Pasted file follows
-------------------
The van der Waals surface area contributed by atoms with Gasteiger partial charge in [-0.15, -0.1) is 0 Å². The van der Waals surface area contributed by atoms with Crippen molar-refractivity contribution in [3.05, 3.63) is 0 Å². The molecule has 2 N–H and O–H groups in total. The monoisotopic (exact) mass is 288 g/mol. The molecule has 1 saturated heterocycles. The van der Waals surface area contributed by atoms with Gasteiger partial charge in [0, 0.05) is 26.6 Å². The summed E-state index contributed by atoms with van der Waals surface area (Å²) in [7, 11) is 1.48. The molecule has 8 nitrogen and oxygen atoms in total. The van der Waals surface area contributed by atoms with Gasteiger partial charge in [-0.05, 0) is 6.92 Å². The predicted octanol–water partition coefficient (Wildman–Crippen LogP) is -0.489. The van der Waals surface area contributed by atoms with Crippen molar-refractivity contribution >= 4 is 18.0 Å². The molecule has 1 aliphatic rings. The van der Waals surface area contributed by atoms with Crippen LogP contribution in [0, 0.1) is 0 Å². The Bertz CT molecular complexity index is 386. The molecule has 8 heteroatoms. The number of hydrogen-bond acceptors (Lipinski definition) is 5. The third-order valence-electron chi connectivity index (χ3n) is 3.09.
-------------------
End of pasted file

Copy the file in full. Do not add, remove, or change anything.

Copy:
The van der Waals surface area contributed by atoms with Gasteiger partial charge in [-0.15, -0.1) is 0 Å². The van der Waals surface area contributed by atoms with Crippen molar-refractivity contribution in [3.05, 3.63) is 0 Å². The molecule has 2 N–H and O–H groups in total. The monoisotopic (exact) mass is 288 g/mol. The molecule has 1 saturated heterocycles. The van der Waals surface area contributed by atoms with Gasteiger partial charge in [0, 0.05) is 26.6 Å². The summed E-state index contributed by atoms with van der Waals surface area (Å²) in [7, 11) is 1.48. The molecule has 8 nitrogen and oxygen atoms in total. The van der Waals surface area contributed by atoms with Gasteiger partial charge in [-0.05, 0) is 6.92 Å². The predicted octanol–water partition coefficient (Wildman–Crippen LogP) is -0.489. The van der Waals surface area contributed by atoms with Crippen molar-refractivity contribution >= 4 is 18.0 Å². The molecule has 1 aliphatic rings. The van der Waals surface area contributed by atoms with Crippen LogP contribution in [0, 0.1) is 0 Å². The Bertz CT molecular complexity index is 386. The molecule has 8 heteroatoms. The number of hydrogen-bond acceptors (Lipinski definition) is 5. The third-order valence-electron chi connectivity index (χ3n) is 3.09.